When it comes to deer repellents, the amount of really bad information on the Net is staggering, simply staggering.
Deer are creatures of habit; if they get used to eating and travelling on one route, that’s the preferred route and material they’ll eat along the way. So what is a plant they’ll eat in one location is one they’ll ignore in another. This makes a list of deer resistant plants very hard to get and the fact is, the list that works right across the continent is a very short one.
And control or damage levels also depends on the population pressure on plants.
You can fence them out or use some sort of deer deterrent on them. Liquid fence is a deterrent that is sprayed (it smells like “dead stuff”) 🙂 onto plants.
Part of our herd
My garden is on an island and we have a variably high deer population. In some years, it is not uncommon to see herds of 30 or 40 animals running the fields. In others, (mostly after a culled hunt) those herds are down to 4-5 animals. As you might imagine, with high populations, the pressure on local plants is quite high and even with low populations, gardening on the island is tricky.
My individual property is on a deer run. The animals wander across the front of our yard because this is heavily “infested” with lilac and sumac. There’s good cover for them in there and for years they’ve walked freely. Every shrub on our landscape has been “pruned” by the deer into very interesting shapes – including ones that are within 3-4 feet from the door. Growing tulips has been almost impossible (you can grow them but the buds all get eaten by the deer)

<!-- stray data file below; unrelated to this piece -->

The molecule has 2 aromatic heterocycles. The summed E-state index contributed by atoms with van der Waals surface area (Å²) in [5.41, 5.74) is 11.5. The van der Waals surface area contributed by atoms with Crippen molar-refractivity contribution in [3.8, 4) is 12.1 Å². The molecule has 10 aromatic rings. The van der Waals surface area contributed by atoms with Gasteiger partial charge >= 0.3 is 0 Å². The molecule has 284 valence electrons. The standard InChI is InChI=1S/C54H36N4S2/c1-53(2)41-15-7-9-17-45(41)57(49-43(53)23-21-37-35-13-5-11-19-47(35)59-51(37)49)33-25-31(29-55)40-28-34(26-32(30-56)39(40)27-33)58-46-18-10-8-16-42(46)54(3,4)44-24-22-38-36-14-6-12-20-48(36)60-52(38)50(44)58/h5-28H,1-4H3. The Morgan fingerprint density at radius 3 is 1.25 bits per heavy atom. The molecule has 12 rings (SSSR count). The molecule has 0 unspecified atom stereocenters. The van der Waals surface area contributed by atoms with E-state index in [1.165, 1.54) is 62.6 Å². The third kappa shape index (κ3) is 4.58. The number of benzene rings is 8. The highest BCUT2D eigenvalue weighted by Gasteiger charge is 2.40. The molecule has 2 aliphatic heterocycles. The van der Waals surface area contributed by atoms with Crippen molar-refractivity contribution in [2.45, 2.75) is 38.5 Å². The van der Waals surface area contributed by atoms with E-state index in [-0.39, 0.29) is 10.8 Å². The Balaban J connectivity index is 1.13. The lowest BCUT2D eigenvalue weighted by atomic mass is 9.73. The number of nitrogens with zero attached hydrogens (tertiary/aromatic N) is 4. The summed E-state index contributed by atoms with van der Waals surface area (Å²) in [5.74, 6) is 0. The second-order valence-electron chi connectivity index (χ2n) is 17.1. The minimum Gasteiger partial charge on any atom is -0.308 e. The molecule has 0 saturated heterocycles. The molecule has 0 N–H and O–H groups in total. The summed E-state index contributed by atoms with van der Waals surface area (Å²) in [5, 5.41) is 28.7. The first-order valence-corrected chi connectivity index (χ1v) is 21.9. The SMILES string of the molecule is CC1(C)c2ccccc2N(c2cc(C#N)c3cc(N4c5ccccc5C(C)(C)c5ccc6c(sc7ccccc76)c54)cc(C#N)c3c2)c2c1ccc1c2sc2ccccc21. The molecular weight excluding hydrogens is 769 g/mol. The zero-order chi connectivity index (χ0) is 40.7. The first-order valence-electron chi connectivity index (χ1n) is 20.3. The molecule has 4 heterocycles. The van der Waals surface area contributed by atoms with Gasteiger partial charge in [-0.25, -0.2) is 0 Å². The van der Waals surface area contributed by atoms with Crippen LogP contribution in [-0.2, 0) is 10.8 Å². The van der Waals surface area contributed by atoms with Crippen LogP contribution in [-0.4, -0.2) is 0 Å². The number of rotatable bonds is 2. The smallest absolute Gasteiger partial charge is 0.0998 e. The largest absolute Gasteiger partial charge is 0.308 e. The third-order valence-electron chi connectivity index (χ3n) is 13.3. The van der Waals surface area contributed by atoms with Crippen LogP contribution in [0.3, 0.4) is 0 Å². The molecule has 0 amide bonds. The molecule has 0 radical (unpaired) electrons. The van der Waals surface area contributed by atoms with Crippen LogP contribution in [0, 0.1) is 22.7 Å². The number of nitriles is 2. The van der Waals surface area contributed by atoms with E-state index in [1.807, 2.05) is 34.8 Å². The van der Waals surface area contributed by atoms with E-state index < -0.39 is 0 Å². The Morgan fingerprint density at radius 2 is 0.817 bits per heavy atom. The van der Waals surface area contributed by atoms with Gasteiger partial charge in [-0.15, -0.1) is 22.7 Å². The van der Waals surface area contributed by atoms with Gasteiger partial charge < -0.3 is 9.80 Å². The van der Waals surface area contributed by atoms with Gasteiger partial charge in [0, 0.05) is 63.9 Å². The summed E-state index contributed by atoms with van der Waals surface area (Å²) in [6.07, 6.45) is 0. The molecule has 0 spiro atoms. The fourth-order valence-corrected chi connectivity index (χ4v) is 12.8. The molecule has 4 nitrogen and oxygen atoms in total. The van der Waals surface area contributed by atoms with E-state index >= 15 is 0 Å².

“Our” herd consists of a 2-3 year old buck, several does and fawns and they can often be seen on mornings browsing out in the apple orchard.
The challenge is impressive.
Liquid Fence as a Deer Repellent
In 2009, I planted 30 young cedar around the perimeter of our house area as visual blocks. Normally, young cedar are immediately browsed and grazed by deer and winter damage is always extensive. These cedars were planted directly on the deer run between the deer and the orchard.
I sprayed liquid fence monthly on these tender 3-foot tall cedar trees. No summer damage at all. No browsing and the deer passed them by – on a wide berth initially and towards the end of the season, they’d come a bit closer but never ate the plants.
The real test was a winter one. While we were away, would the deer take advantage of our absence to come closer to the house and munch. I sprayed just before we left – and 3 months later, on our return there was no damage to the plants.
I also sprayed 20 seedling maple trees (consider appetizers by deer and voles) out in our fields. None of these seedlings were touched by either the deer or voles.
The bonus in all of this is that the deer are still around but they have no eaten the cedar and maples and they did not touch the tulips this year.
Doug’s Bottom line
It was a single year’s trial but I had no plant damage. So while the bottle cost of this deer repellant is relatively high, the pleasure of not having damage was higher.
The value of a growing landscape plant far outweighs the cost of using this material.
I note this was a purchased product and I have no relationship with the company. I’ve written about other products and books here on my garden blog though.
You can check out the reviews and product here